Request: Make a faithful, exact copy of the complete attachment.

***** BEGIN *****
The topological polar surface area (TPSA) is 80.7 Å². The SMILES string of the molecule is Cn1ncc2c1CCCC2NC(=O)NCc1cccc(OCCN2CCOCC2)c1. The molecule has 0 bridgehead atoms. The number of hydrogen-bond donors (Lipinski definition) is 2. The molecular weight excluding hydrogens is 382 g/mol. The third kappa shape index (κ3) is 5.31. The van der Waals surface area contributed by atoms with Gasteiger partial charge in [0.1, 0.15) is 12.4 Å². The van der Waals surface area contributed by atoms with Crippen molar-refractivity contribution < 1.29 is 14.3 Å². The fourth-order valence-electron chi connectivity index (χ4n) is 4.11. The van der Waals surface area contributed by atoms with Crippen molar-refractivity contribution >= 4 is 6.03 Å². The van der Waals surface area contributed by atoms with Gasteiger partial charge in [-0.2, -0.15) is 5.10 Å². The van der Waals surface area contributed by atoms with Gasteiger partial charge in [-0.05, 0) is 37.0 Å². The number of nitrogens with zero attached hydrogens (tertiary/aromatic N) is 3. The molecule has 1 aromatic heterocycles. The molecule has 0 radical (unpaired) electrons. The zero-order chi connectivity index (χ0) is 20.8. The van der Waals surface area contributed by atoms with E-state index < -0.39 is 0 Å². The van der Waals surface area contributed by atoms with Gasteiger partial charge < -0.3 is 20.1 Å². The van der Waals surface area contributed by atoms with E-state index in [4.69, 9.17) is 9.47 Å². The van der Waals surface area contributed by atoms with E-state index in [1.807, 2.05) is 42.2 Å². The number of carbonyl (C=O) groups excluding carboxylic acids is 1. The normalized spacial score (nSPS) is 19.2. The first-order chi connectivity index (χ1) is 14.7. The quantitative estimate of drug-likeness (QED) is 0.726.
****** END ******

The topological polar surface area (TPSA) is 80.7 Å². The SMILES string of the molecule is Cn1ncc2c1CCCC2NC(=O)NCc1cccc(OCCN2CCOCC2)c1. The molecule has 0 bridgehead atoms. The number of hydrogen-bond donors (Lipinski definition) is 2. The molecular weight excluding hydrogens is 382 g/mol. The third kappa shape index (κ3) is 5.31. The van der Waals surface area contributed by atoms with Gasteiger partial charge in [0.1, 0.15) is 12.4 Å². The van der Waals surface area contributed by atoms with Crippen molar-refractivity contribution < 1.29 is 14.3 Å². The fourth-order valence-electron chi connectivity index (χ4n) is 4.11. The van der Waals surface area contributed by atoms with Crippen molar-refractivity contribution >= 4 is 6.03 Å². The van der Waals surface area contributed by atoms with Gasteiger partial charge in [-0.2, -0.15) is 5.10 Å². The van der Waals surface area contributed by atoms with Gasteiger partial charge in [-0.05, 0) is 37.0 Å². The number of nitrogens with zero attached hydrogens (tertiary/aromatic N) is 3. The molecule has 1 aromatic heterocycles. The molecule has 0 radical (unpaired) electrons. The zero-order chi connectivity index (χ0) is 20.8. The van der Waals surface area contributed by atoms with E-state index < -0.39 is 0 Å². The van der Waals surface area contributed by atoms with Gasteiger partial charge < -0.3 is 20.1 Å². The van der Waals surface area contributed by atoms with E-state index in [4.69, 9.17) is 9.47 Å². The van der Waals surface area contributed by atoms with E-state index in [1.807, 2.05) is 42.2 Å². The number of carbonyl (C=O) groups excluding carboxylic acids is 1. The normalized spacial score (nSPS) is 19.2. The first-order chi connectivity index (χ1) is 14.7. The quantitative estimate of drug-likeness (QED) is 0.726.